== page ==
Dealing with Redundancy

Dealing With Redundancy

You’ve most likely heard the phrase “too many cooks in the kitchen”. When it comes to the workplace, the proper term is redundancy, and it’s one of an employee’s worst fears. If you or your department have been made redundant, these tips will help you through the tough transition period so that you can deal with redundancy in a positive way.

What is Redundancy?

Redundancy is when an employee or employees have their work hours reduced or they are relieved of duty because they are no longer needed. This can be due to downsizing, outsourcing or having too many employees doing the same job. Imagine that you have a project and a set amount of tasks.

However, you have more people than tasks, so some project members won’t have anything to do. The reality of the workplace is that you can’t pay someone to do very little to nothing. You may be forced to work less or find another job because the company doesn’t have enough work for you, but some workers can qualify for redundancy pay.

Coping with redundancy

Dealing with redundancy is tough. The feeling of no longer being needed hits us on a personal note, but coping with redundancy starts with positive thinking.

Keep calm and carry on

Don’t panic! The best redundancy advice we can give is to stay calm. Don’t make any rash decisions. It’s tough to wrap your head around being made redundant, but no good ever came out of a snap career decision in this type of situation. Ask your employer what your options are. They most likely have suggestions and helpful tips for making your next career move. Remember: they don’t like redundancy any more than you do.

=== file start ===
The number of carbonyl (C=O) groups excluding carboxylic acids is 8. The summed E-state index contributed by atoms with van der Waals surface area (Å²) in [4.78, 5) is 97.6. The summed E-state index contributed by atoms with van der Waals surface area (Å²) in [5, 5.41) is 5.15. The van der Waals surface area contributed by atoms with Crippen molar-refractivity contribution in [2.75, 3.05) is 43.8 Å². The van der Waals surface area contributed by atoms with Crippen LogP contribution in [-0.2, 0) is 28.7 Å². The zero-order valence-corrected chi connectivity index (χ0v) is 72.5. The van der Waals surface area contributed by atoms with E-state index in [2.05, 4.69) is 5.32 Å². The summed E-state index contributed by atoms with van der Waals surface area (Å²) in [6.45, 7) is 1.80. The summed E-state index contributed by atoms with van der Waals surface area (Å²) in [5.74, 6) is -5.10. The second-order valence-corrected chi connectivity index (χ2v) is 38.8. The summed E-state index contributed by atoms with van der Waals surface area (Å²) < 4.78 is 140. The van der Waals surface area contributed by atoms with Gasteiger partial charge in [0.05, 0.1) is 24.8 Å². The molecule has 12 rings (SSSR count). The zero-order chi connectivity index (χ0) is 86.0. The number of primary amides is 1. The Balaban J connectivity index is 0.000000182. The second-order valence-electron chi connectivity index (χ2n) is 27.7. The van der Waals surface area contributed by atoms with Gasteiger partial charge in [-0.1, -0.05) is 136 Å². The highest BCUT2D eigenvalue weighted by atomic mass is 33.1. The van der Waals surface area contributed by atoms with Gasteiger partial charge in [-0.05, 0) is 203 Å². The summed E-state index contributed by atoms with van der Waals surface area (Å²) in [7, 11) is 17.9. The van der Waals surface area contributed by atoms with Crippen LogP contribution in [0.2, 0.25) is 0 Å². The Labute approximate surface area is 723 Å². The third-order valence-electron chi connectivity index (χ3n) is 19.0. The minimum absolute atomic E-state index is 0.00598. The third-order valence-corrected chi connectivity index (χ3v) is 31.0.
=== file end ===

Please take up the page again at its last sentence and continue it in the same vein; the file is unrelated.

Photo credit: BoldContent via Remodel Hackers / CC BY

Photo credit: BoldContent via Remodel Hackers / CC BY

Move forward

It’s tempting to look back on every moment of your work life and try to see where you went wrong. Could you have prevented this from happening? Was there something you could have done to avoid becoming redundant? Instead of getting stuck in the past, look forward to the future. Concentrate on where you’re going from here on out. Make a plan. Take some time off if you need to. There’s no time like the present.

Change is good

You might have felt it building up for some time – boredom. Your 9-5 has become a dead-end job that doesn’t make you satisfied like it used to. Whether you’re ready for it or not, redundancy makes your situation ripe for a change in your career path. Yes, it can be stressful, and the thought of not having a steady paycheck for some time is enough to make anyone cringe. On the other hand, this may just be the boost you need to find a job that’s fulfilling and, dare we say it… fun.

Lean on a few shoulders

All those feelings bundled up inside you aren’t going to settle themselves, and no amount of positive thinking will completely eliminate anxiety. That’s why it’s a good idea to talk to family and friends about your situation. Coping with redundancy is a lot easier when you have a shoulder (or several) to lean on and a listening ear. We’re not saying you have to make your family member or friend your therapist, but airing out those emotions is good for you.

Weigh your options

Your boss may have a career help centre set up for employees who are victims of redundancy, but it all boils down to a choice that you have to make. What are your options? Should you take a lesser workload in order to stay with the company, hoping things get better? Should you start filling out resumes? Should you take a break from work and take a much-needed vacation before jetting off to another career? Take a good look around at your options, weigh them, and make the decision that’s best for you.

Remember that it’s not your fault